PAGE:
She walked back inside, shut the door and the blinds, and slowly changed into the dress she’d been wearing. Then she dug into a small pocket of her bag and pulled out her only real treasured possession. A small pair of ruby earrings she’d had on when she was injured. She put them in her ears and ran a brush through her hair and took a look in the mirror.

Was she beautiful? She really hadn’t cared much over the years. She hadn’t needed to be very beautiful in her day-to-day work as a grocery store clerk. A boring, redundant job that had nonetheless kept the demons away. Kept her busy until she went home at night to an empty house and lay awake for long hours, trying to remember who she was and trying to suppress it at the same time. It was like fighting to get out of a prison but having a part of you on the other side holding the door shut.

She supposed that however she looked, it would have to do. She looked at the clock and saw it was time for Sam to come, just as she heard a knock at the door.

“Coming,” she said.

When she opened the door, he was standing there with a single red rose, long-stemmed and beautiful, just about to bloom. He handed it to her with a small smile and she took it and sniffed it. The scent was heavenly.

“Here,” he said, moving past her into the room. “I’ll get you a glass to put it in.” He disappeared into the kitchen and came back with a tall, narrow glass filled with water. He took the rose from her, put it in, and then arranged it nicely on her bedside table. “There, something to keep you comfortable while you’re here. I hope you’re staying for a while.”

“That was the hope,” she said. “As long as it seemed like there was something I could learn. You don’t understand. I’ve been waiting so long to find out about me.”

“Oh,” he said, face going serious as he raised to his full, intimidating height. “Trust me, I completely understand.” Then he let out a deep laugh that shook her to the core. This man had experienced pain. She only prayed it hadn’t been because of her.

The longer he was in the room with her, the more claustrophobic she felt and the more her body begged to get on top of him. He turned to open the door for her and she was shocked when her eyes went automatically to his absolutely gorgeous butt. He handed her through the door with a polite smile, placing her hand on the inside of his arm in a familiar moment that seemed like he’d done it a thousand times before, and she felt a deep blush move over her face.

Here he was being a complete gentleman, and she couldn’t keep thoughts of having him in her bed out of her mind. As they took the elevator down to the main level, she felt images swirling through her. Images she shouldn’t have had, of him making love to her, sweaty and intense as he pumped into her.

How could she remember that? Had they been lovers? He certainly looked at her that way sometimes. Even now, she could sense his intent gaze on her, heating her from head to toe, like every nerve in her responded to him.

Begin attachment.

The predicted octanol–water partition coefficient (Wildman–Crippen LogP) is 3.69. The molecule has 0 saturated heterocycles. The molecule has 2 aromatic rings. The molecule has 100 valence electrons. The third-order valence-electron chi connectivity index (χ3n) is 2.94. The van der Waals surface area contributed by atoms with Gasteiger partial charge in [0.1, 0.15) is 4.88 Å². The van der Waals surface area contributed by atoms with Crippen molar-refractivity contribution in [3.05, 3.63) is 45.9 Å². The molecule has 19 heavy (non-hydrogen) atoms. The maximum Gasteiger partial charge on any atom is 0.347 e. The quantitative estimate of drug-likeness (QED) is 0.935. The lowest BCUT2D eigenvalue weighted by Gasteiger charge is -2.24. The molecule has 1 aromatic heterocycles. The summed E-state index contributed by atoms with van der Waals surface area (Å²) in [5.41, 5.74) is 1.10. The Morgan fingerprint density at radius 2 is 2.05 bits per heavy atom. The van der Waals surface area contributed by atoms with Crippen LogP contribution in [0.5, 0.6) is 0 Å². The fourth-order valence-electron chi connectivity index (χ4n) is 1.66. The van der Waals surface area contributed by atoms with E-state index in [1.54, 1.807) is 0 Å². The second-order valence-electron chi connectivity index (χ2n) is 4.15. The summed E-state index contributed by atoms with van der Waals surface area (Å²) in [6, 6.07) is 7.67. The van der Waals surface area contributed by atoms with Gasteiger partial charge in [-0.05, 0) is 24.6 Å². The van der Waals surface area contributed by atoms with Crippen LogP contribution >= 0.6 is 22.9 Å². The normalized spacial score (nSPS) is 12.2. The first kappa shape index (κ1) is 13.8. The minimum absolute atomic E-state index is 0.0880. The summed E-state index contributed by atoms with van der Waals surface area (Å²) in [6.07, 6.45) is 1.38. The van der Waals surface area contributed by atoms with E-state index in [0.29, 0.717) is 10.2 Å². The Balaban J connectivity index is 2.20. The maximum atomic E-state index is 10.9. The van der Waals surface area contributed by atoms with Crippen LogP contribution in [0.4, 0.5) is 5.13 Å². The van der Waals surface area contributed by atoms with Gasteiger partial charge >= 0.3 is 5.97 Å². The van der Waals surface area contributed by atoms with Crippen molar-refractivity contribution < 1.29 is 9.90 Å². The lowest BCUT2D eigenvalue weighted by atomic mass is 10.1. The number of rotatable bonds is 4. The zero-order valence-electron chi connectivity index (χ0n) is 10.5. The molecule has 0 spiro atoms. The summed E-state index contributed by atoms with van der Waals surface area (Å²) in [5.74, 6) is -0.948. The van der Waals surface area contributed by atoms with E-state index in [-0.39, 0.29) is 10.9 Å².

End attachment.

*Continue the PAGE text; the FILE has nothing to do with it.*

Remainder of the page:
She wanted badly to ask him what they were, but she worried if she did they’d end up back in her bedroom, with her on her back and him driving into her, if she didn’t wait to talk until they were seated in the dining room.

She hadn’t known chemistry like this could exist between two people, but there were more important things than sex right now. Like finding out what he could tell her about her past. A fling could wait, but she had to know everything she could about who she was.

He led her to the nicest restaurant in the hotel, and the hostess greeted him cordially and led them to a private table at the very back of the restaurant that was closed off from the other tables and overlooked the ocean. The sun was beginning to set and Jo didn’t know how she could have gotten so lucky as to deserve watching a beautiful tropical sunset here with a beautiful man. She looked up to see him watching her. As she did, she saw the hostess looking at him over her shoulder and stifled a growl as a wave of possessiveness rolled through her.

Then she calmed herself, smoothing her napkin over her lap. Of course she had no claim on this beautiful, dignified man who seemed to have everything.

He reached across the table and took her hands in his, stroking lightly over the top of them, sending electric sparks shooting through her as a deep ache took up residence in her heart. “I still can’t believe I’m looking at you, right across from me. I’m so glad you’re home safe.”

“Home?” she snapped, pulling back her hands. He let her go, looking reluctant about it, and then looked out at the sunset with a sigh.

“I suppose not. I’m going too fast. I’m not sure what to do with you. I can see you don’t feel about me the way I feel about you, but I don’t know how much of that is real and how much of it is part of what happened to you when you were away from me.”

She swallowed. “I don’t know what to tell you. All I know is my name.” And that she was shot, but she thought she’d leave that out until she knew he could be trusted. For all she knew, he was the one who had hurt her. A stabbing pain went through her head and she put up a hand to rub at her temple. Damn her memory.